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FEEDING GUIDELINES

Many people on campus find cats living near their buildings and take it upon themselves to provide food. If you're feeding cats, please follow these rules and guidelines. Contact us and let us know what cats you are feeding so we can verify they are all fixed. We may already be feeding the cats in the area.

Food:

Please only put out dry cat food. If you do feed wet food please do not leave the container behind, don't leave an excess of wet food as if it is not eaten it will easily spoil. You can expect an adult feral cat to eat roughly 4 ounces of dry food. Don't put out so much that there are leftovers; this will also attract other animals. The first few times you feed the cats, monitor the amount of food they leave behind to determine the proper portion. Remember to always keep the feeding station or area neat and clean. This is vital, not only for the health of the cats but also for our community relations with UTA. Keep the food dishes in one space to facilitate clean up and to provide a neater appearance. UTA and the cats will appreciate your efforts!

Water:

Keeping water clean and plentiful can prove to be difficult at times. If you do put out a bowl of water, it's your responsibility to clean and refill it on a regular basis. Don't let the water stagnate and become a breeding ground for mosquitoes. As with food, clean water is vital for both the health of the cats and our relationship with UTA.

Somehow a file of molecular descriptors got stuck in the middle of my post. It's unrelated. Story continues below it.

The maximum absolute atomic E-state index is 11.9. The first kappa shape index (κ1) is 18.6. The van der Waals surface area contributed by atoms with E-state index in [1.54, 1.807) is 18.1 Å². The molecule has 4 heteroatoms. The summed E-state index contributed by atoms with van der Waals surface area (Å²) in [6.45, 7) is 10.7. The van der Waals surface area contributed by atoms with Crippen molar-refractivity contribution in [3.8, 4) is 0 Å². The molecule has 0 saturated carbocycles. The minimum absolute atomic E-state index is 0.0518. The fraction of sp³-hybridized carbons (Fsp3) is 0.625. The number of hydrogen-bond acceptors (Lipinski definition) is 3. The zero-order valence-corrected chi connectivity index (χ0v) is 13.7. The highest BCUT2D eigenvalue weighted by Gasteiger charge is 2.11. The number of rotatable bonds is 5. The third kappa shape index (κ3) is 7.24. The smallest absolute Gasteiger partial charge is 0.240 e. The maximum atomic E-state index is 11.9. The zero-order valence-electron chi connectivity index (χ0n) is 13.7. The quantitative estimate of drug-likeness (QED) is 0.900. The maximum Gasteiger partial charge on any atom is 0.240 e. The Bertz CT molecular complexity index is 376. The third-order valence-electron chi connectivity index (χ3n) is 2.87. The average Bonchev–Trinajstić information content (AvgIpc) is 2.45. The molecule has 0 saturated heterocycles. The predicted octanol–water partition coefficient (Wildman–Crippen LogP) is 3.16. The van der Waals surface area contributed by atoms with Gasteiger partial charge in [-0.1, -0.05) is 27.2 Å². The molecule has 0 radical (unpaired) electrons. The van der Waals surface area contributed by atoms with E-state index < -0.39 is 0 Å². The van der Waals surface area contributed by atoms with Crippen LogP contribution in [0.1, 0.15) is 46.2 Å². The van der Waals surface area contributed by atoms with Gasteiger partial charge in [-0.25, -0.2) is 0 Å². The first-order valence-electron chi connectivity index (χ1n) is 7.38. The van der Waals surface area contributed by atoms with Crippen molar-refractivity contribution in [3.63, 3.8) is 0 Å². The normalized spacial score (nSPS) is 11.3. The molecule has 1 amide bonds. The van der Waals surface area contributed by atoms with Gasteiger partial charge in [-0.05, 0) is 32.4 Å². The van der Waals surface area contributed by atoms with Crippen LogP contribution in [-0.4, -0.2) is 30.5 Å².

Bugs:

Cut down on bugs by keeping your feeding areas clean, especially in hot, humid weather. An inexpensive and easy solution involves applying cooking oil to the outside of the food bowl. Bugs and ants will not walk on oil. Another solution includes placing the food bowls on a tray or cookie sheet with a 1” high lip and filling the tray with a layer of water. The cats can reach over the water to get the food, but crawling bugs cannot cross it.

Health:

You’ll want to keep an eye on the cats for general good health. Some common indicators of health problems are changes in behavior, changes in eating habits, inability to eat, dull eyes or coat, discharge from nose or eyes, or listlessness. If you feel that one of the campus's feral cats is ill, get in touch with us. We may want to give our vet a call first and describe the symptoms, and if necessary we will re-trap him and take him to our veterinarian for a check-up.